The vale of tears that is Mavericks

So I thought to myself: sure, it’s an Apple update, why not change my machines to 10.9 (“Mavericks”)? This was my entry into the system-administration-hell that is OSX Mavericks. The appeal of OSX for science users was always that it’s a supported hardware platform with the few paid applications that you really need (mainly Mathematica and Papers, and every so often something weird like Final Cut or Photoshop) running on top of a functional and programmable Linux box. Nobody ever thought Darwin was a particularly¬†good linux distribution. But it basically worked, and you could get work done.

And then along came Mavericks. In which everything that you learned to live with in the previous Darwins has simply been savagely trashed and gratuitously broken.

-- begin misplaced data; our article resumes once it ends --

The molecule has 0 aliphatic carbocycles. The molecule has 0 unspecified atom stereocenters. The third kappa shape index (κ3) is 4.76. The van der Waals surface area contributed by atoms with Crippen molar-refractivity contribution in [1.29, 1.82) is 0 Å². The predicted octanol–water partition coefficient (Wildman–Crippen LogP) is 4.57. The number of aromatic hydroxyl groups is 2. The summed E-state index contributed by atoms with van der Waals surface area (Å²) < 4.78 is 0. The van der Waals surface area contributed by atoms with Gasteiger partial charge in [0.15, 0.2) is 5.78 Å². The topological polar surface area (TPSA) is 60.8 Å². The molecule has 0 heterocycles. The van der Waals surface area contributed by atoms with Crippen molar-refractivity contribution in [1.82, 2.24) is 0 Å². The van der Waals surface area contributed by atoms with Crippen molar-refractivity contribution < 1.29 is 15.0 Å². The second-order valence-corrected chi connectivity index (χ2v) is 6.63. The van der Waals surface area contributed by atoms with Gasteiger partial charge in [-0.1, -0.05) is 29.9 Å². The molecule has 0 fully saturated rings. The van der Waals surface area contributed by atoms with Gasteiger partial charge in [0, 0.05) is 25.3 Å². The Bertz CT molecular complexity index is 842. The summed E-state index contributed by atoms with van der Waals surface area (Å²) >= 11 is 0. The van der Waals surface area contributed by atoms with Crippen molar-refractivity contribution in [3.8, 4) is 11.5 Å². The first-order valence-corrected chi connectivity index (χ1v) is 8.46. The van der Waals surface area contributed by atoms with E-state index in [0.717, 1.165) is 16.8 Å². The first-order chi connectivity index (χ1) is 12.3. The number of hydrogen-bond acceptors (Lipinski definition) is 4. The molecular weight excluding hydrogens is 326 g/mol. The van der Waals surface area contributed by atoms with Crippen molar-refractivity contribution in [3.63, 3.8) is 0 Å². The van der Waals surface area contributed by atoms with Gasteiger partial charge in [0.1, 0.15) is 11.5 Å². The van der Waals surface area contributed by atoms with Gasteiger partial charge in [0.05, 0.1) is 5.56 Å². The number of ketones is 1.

Where to start with this? They removed the debugger. The debugger. Yes, Apple, many of us still use the gcc/gdb toolchain because XCode (while it’s great for making gee-whiz windowing applications in Objective-C) offers essentially nothing to the scientific programmer except a complete lack of portability. And icons. Lots and lots of icons. And menus. But don’t worry! They replaced gdb with the (experimental) lldb. A debugger which doesn’t even have an emacs mode associated with it.

Polymake doesn’t work. I have an entire extra system that I’m keeping alive just because it runs polymake.

Valgrind support is “experimental and mostly broken”. Valgrind!

It’s taken me weeks just to port my old research code over to the new machines, and the job is still not really done.¬†I don’t even want to go into the various graphics issues. Does CUDA work? OpenCL? Color management? This thing is the Windows Vista of Mac operating systems. I’m seriously thinking about scrapping the whole enterprise and going to Ubuntu.

Grrrrr.

 

 

 

 

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